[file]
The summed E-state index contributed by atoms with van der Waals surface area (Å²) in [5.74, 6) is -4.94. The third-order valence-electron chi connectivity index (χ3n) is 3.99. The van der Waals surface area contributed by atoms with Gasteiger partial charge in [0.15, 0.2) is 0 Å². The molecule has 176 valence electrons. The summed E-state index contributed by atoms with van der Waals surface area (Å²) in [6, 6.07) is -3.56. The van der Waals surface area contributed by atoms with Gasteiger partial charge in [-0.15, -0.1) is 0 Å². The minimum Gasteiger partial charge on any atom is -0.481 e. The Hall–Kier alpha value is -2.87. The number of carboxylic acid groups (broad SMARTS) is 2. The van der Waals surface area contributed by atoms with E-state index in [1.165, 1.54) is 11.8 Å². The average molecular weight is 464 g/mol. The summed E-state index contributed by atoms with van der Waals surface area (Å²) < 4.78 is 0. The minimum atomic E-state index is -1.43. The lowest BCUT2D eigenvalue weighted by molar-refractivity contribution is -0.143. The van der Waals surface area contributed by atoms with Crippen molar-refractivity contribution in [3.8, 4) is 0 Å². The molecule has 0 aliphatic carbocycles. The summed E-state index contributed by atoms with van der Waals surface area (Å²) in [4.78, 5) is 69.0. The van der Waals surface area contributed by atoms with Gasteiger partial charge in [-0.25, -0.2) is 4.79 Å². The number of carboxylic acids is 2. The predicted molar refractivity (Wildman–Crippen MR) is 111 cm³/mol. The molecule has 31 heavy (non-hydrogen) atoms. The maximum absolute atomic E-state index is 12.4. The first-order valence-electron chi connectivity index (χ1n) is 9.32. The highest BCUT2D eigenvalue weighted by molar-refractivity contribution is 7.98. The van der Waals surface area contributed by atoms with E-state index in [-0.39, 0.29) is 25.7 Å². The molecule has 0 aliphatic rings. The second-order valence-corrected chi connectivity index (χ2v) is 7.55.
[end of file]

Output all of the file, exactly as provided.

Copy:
The summed E-state index contributed by atoms with van der Waals surface area (Å²) in [5.74, 6) is -4.94. The third-order valence-electron chi connectivity index (χ3n) is 3.99. The van der Waals surface area contributed by atoms with Gasteiger partial charge in [0.15, 0.2) is 0 Å². The molecule has 176 valence electrons. The summed E-state index contributed by atoms with van der Waals surface area (Å²) in [6, 6.07) is -3.56. The van der Waals surface area contributed by atoms with Gasteiger partial charge in [-0.15, -0.1) is 0 Å². The minimum Gasteiger partial charge on any atom is -0.481 e. The Hall–Kier alpha value is -2.87. The number of carboxylic acid groups (broad SMARTS) is 2. The van der Waals surface area contributed by atoms with E-state index in [1.165, 1.54) is 11.8 Å². The average molecular weight is 464 g/mol. The summed E-state index contributed by atoms with van der Waals surface area (Å²) < 4.78 is 0. The minimum atomic E-state index is -1.43. The lowest BCUT2D eigenvalue weighted by molar-refractivity contribution is -0.143. The van der Waals surface area contributed by atoms with Crippen molar-refractivity contribution in [3.8, 4) is 0 Å². The molecule has 0 aliphatic carbocycles. The summed E-state index contributed by atoms with van der Waals surface area (Å²) in [4.78, 5) is 69.0. The van der Waals surface area contributed by atoms with Gasteiger partial charge in [-0.25, -0.2) is 4.79 Å². The number of carboxylic acids is 2. The predicted molar refractivity (Wildman–Crippen MR) is 111 cm³/mol. The molecule has 31 heavy (non-hydrogen) atoms. The maximum absolute atomic E-state index is 12.4. The first-order valence-electron chi connectivity index (χ1n) is 9.32. The highest BCUT2D eigenvalue weighted by molar-refractivity contribution is 7.98. The van der Waals surface area contributed by atoms with E-state index in [-0.39, 0.29) is 25.7 Å². The molecule has 0 aliphatic rings. The second-order valence-corrected chi connectivity index (χ2v) is 7.55.